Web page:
fitness · weight stigma

It’s dessert week in nutrition science!

CW: discussion of research related to body weight, BMI, and weight gain.

While the rest of us have been busy baking bread at home, nutrition researchers have been hard at work keeping dessert science going strong. They’ve been thinking and plotting and measuring and parceling out various amounts of dessert items to various sizes of people, then watching them closely to see what happens.

A group of busy-bee food science professionals released their results this week in an article investigating associations between body weight and milkshake liking. No, that’s not me rephrasing it– it’s the actual title of the article (using the word “ob*sity”, which I strongly dislike for scientific and ethical reasons).

First, they the formed their hypothesis:

Milkshake hypothesis: Make milkshakes, they said. Boys will come to your yard, they said.
Milkshake hypothesis: Make milkshakes, they said. Boys will come to your yard, they said.

(side note: if you’re not familiar with the references in this meme, you’re in for a sweet treat! Start here, then go here. Important: this is not to be confused with the “mikshake duck” meme, which I just learned about one minute ago.)

Back to the meme at hand: that’s not their research question (better to leave it to the “directions for future studies” section). Here’s what they wanted to know:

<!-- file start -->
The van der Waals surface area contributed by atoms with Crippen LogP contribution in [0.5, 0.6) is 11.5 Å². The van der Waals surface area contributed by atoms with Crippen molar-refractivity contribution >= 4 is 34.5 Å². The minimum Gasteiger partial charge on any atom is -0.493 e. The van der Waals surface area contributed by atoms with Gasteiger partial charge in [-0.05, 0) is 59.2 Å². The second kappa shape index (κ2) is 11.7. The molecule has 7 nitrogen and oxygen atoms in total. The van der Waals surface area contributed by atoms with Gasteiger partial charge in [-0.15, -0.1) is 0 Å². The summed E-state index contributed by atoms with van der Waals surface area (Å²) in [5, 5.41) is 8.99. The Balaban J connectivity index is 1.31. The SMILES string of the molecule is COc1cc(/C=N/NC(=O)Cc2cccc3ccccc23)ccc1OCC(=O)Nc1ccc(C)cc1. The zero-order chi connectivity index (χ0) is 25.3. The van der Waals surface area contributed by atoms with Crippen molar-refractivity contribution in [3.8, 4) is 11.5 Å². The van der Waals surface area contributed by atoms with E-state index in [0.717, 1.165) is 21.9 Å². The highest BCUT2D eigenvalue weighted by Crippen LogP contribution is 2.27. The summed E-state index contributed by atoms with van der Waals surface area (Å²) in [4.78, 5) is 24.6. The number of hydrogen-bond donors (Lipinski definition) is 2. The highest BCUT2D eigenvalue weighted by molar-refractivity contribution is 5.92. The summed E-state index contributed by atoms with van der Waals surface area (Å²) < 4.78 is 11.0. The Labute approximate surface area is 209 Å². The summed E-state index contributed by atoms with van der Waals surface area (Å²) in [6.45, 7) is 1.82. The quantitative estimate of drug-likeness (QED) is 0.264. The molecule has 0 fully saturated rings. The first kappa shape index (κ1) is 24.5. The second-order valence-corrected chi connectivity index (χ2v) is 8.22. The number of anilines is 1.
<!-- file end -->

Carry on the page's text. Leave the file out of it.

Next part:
Prevailing models of obesity posit that hedonic signals override homeostatic mechanisms to promote overeating in today’s food environment.,,Here we define hedonic as orosensory pleasure experienced during eating and set out to test whether there is a relationship between adiposity and the perceived pleasure of a palatable and energy-dense milkshake.

non-science-journal version: they want to know if people’s body weights have an effect on how yummy milkshake consumption seems to them. What they are actually looking for is whether larger people report yummier milkshake drinking experiences (which they think might partly explain their larger sizes). That’s what these scientists are really up to.

What’s next? The researchers set up their test group: 110 people with BMI 19.3–51.2. They asked them to arrive neither hungry nor full, and to have not eaten for at least one hour. The participants came, and waited.